Godzilla: Unleashed Designer Diary #2 - Critical Mass
In his second Godzilla: Unleashed diary, lead gameplay designer Simon Strange talks about monster abilities and power-ups.
Currently scheduled for release toward the end of this year, Godzilla: Unleashed is a combat-oriented action game in which Godzilla and a number of his monster friends will do battle in large, destructible environments. Developer Pipeworks Software has worked on Godzilla games before, but this is the first time that they've attempted to bring the iconic monster to the Wii. In his first designer diary, lead gameplay designer Simon Strange discussed the game's story. This time, he talks about some of the ways in which monsters will become more powerful as you progress through the game.
Critical MassBy Simon Strange
Lead Gameplay Designer, Pipeworks Software
As I touched on briefly last time, we wanted to see monsters double or even triple in power over the course of the game. That allows us to break away from the series of one-on-one fights that all fighting games get trapped in. To get the ball rolling, we decided to take a closer look at the Rage Mode mechanic we'd used in our previous games.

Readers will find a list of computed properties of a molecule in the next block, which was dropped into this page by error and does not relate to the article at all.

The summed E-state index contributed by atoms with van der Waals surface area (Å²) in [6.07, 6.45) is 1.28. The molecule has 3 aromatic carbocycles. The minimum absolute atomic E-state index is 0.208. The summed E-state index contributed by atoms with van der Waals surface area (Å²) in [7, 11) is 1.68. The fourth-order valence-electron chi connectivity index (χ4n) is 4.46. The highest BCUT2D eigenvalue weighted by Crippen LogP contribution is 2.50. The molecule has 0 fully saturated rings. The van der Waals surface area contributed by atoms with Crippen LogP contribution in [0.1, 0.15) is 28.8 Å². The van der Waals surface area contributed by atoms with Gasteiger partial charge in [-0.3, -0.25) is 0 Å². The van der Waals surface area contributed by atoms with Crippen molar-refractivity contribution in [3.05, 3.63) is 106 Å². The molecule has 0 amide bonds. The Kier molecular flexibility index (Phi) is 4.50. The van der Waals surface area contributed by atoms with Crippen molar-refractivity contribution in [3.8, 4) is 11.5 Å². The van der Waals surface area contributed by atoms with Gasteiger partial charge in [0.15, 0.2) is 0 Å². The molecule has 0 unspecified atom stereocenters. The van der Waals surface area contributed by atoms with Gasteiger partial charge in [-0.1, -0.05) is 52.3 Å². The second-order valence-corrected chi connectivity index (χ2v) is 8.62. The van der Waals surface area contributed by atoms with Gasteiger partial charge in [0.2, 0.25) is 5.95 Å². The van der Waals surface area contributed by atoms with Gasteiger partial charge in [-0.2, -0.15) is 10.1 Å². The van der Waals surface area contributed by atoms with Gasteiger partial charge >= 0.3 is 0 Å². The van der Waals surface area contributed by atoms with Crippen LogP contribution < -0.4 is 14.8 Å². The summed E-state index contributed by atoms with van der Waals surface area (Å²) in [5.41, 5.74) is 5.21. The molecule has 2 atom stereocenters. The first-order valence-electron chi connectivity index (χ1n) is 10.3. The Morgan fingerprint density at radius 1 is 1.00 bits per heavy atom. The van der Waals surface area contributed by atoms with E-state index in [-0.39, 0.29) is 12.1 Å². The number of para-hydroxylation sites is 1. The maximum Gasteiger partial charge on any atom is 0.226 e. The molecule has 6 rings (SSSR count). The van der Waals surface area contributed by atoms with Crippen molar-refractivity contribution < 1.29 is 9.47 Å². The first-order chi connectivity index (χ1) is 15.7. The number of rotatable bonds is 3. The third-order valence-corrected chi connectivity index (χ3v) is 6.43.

The original concept of Rage Mode came from Powerstone. Mark Crowe (creative director) had this idea that monsters would collect energy spheres and eventually "Hulk-out" and become more awesome for a short time. That would help to give us the party-game atmosphere that became so important to our identity.
Rage Mode was very cool--but ultimately it fell short of the awesome upgrade we wanted it to be. In Godzilla: Save the Earth, Rage Mode gives you a modest 20 percent damage boost, 15 percent speed boost, and gives your attacks additional knockback. That was plenty to make it comparable with the other power-ups we dropped in the game--any more and it would have thrown things out of whack. Also, the way that monsters collected power-ups tended to be skewed--generally the faster monster would get all the power-ups, and with good play could dominate most matches with that strategy alone.
More importantly, random power-ups didn't really let players become tremendously more powerful. So that's what we tackled first.
We knew early on that our story would involve strange crystals--that the crystals would attract monsters from across the universe (giving us a reason to battle the monsters over and over) and give them strange new abilities. But we wanted that power to be dangerous. But what's dangerous about more power for a giant monster? Well, in the movies, the more powerful monsters have additional enemies. So we started batting around ideas for how we could use changing monster alliances as a balancing factor. Eventually, we decided to scrap the old rage system and replace it with a new system: Critical Mass.